The just-released trailer for Amy Schumer’s new comedy I Feel Pretty features a woman who feels great about herself. She’s considering a career in modeling. She knows dudes are dying to get her digits. She struts down the street with her head held high. Oh, and she also hit that head during a SoulCycle class and that’s the reason she sees herself as beautiful. It’s that last detail, and I Feel Pretty framing it as hilarious, that has people talking about what exactly the movie’s trying to say.
Schumer revealed part of the first trailer for I Feel Pretty during an appearance on Ellen last week and later posted the full trailer on Twitter. As she explained to Ellen DeGeneres, her character in the movie, Renee, has low self-esteem, but after a spin class accident, her self-image is magically transformed — even though her looks haven’t changed at all.
“I start seeing myself as a supermodel,” Amy Schumer said on the show. “I look exactly the same, but in my mind, I am Gisele (Bündchen), I am one of the Jenner-Kardashians — gorgeous, and things start happening.” It’s a premise that seems to want to comment on the way women are unfairly judged by their appearance and made to feel unworthy if they don’t meet an impossible, male-driven standard.
But many online are pointing out that the way the movie appears to be framed is problematic.
For starters, Schumer essentially already embodies that “ideal” beauty standard: She’s white, blonde, straight, feminine, and thin. And the idea that it would take a brain injury for a woman who’s bigger than a size 2 to feel confident about herself — and the idea that a smaller-than-average-sized woman being confident is supposed to be funny — isn’t going over well with everyone.
Comedian Sofie Hagen wrote an extensive Twitter thread on the topic, in which she takes issue with both the idea of Schumer being thought of as ugly and that her being confident looks like it’s supposed to be a punchline. “How about instead of her ‘hitting her head and damaging her brain’ in order to become so deluded that she’d think she was ACTUALLY pretty, she read about capitalism and [realized] that women’s low self-esteem is a patriarchal ploy and that she is worthy of self-love?” Hagen wrote in one tweet.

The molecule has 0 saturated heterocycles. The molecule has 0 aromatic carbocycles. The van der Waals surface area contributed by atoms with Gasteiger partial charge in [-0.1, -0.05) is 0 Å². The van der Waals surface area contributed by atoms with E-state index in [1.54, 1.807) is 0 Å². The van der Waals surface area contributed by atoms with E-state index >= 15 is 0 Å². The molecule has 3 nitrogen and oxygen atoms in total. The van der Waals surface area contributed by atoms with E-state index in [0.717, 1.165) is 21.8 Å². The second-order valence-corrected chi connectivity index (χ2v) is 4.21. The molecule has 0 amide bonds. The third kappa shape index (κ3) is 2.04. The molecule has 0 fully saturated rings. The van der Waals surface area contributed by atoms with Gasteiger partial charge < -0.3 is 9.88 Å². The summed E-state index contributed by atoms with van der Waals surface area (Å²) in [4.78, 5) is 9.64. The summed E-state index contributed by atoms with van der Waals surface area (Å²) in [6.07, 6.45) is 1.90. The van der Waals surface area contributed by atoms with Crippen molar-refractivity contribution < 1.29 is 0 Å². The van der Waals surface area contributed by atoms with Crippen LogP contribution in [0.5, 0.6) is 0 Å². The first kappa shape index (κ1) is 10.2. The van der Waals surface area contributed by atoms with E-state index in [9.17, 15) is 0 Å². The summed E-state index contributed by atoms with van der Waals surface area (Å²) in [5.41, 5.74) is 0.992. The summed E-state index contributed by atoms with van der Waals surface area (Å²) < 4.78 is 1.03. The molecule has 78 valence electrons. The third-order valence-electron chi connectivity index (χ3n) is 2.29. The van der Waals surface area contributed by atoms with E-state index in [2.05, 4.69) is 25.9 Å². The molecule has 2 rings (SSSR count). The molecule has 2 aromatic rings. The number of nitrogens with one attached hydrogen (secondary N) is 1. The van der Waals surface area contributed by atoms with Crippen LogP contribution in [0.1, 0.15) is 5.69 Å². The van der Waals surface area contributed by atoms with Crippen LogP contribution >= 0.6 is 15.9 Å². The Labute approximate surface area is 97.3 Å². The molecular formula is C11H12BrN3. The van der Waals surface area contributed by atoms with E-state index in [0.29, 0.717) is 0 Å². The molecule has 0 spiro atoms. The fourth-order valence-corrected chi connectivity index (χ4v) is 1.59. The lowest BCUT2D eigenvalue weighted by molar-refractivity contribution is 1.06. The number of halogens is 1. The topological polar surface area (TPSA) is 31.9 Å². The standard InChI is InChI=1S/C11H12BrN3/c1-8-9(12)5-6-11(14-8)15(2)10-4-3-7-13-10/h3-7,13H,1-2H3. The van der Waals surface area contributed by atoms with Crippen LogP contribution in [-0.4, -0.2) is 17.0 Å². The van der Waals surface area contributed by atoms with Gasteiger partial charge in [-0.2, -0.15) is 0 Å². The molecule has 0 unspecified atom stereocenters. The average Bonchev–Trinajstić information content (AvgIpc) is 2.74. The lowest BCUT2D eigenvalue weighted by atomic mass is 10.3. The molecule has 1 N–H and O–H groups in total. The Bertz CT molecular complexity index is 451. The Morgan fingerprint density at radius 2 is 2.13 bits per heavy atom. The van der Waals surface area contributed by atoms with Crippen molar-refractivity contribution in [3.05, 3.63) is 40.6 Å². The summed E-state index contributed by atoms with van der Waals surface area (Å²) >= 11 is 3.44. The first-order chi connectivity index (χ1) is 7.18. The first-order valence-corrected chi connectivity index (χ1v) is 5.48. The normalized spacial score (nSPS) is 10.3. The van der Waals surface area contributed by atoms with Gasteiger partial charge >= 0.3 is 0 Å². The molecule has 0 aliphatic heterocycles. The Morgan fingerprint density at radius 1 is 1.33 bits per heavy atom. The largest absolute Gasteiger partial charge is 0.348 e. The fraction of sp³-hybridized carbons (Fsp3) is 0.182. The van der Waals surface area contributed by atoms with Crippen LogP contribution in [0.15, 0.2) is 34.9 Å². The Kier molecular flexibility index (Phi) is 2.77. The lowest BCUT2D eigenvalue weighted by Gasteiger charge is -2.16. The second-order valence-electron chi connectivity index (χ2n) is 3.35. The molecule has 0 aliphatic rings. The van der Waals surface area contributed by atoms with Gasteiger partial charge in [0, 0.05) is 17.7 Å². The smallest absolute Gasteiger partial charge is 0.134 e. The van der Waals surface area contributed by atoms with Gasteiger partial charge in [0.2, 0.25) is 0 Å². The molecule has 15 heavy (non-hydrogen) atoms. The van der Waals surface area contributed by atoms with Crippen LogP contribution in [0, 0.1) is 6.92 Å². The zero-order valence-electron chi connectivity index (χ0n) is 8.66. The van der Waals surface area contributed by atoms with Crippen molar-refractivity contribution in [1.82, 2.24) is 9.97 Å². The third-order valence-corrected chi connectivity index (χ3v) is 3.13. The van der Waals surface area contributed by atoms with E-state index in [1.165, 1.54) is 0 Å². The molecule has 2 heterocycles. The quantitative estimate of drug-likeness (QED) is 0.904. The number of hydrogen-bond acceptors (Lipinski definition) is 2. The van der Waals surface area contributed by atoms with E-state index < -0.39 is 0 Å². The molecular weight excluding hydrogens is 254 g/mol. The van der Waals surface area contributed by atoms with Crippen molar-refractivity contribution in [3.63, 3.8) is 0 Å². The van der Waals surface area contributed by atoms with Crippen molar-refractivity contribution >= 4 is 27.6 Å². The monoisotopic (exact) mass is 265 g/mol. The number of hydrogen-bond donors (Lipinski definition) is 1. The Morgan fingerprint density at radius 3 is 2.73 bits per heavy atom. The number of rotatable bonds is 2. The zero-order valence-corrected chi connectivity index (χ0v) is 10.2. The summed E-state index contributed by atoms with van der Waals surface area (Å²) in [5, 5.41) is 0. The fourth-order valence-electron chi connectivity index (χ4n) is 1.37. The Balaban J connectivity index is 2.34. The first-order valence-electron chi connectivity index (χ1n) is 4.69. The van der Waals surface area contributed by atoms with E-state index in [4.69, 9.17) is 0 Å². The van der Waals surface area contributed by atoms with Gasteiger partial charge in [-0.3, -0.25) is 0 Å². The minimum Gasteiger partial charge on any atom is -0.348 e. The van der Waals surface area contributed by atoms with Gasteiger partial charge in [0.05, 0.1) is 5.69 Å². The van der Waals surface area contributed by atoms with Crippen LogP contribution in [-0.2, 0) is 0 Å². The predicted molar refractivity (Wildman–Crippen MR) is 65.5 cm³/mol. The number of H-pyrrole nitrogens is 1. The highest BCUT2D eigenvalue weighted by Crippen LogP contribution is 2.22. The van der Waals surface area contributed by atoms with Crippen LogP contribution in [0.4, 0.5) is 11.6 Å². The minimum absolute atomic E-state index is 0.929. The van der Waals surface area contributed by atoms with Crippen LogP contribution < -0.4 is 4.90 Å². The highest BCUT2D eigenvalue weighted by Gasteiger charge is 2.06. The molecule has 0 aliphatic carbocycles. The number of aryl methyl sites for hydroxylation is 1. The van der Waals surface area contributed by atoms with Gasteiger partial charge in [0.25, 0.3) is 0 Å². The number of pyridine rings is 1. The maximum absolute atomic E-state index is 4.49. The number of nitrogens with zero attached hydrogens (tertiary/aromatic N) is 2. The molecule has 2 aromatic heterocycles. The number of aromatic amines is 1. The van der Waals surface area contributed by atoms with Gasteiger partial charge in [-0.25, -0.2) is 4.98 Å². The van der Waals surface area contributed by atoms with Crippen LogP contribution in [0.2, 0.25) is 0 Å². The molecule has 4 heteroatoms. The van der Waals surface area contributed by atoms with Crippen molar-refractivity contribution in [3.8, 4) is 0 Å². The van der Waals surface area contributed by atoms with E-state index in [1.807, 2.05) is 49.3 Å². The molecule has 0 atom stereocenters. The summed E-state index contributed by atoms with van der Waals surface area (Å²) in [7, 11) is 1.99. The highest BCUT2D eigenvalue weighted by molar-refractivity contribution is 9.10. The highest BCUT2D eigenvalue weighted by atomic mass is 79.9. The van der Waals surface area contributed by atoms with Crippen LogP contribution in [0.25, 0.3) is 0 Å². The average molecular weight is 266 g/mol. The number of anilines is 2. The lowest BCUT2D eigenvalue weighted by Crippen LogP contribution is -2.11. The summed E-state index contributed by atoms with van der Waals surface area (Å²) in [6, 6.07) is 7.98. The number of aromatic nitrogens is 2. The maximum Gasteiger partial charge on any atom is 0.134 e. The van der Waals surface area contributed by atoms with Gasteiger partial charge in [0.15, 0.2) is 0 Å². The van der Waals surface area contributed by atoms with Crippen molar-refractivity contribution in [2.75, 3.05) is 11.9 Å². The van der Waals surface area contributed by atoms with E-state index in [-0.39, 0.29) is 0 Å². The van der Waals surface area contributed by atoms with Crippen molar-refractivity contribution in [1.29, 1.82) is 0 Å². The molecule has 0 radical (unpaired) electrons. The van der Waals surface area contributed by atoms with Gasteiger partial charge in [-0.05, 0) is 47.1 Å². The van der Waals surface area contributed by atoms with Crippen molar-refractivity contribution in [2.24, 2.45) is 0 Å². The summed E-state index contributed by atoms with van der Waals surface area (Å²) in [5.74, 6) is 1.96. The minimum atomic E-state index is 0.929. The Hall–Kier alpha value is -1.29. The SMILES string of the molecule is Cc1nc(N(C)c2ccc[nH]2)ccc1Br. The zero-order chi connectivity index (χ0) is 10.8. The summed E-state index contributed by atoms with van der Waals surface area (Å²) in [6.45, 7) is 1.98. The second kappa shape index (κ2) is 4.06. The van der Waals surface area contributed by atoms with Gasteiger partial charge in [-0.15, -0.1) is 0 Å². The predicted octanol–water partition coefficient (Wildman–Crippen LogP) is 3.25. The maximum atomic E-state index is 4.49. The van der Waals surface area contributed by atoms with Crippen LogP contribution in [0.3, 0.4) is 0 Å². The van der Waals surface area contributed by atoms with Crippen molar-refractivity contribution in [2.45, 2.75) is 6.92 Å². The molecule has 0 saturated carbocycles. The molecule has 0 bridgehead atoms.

Others echoed similar frustrations with the trailer:
This isn’t the first time Amy Schumer’s been called out for missing the mark.
People had problems with some of the messages in her past comedy specials and movies, as well. But some fans said the negative reaction is unfair, and they’re holding out hope that Schumer is able to do with this movie what she did with many of the insightful sketches she wrote for Inside Amy Schumer. Which is to say, deliver a sharp social commentary through subversive humor.
Schumer hasn’t commented on the backlash. She did tell Katie Couric, when she recently appeared on her podcast, that she sees the movie as empowering for women at a time when they need to feel confident.
"[Feeling bad about yourself and the way you look] disables you, you want to hide, it doesn't let you live to your potential," Schumer said. "And that's what we want the most from women right now, you have so much potential, you can do anything, we need you to lead and they feel held back."
Moviegoers can decide how they feel about I Feel Pretty for themselves when the movie hits theaters in June.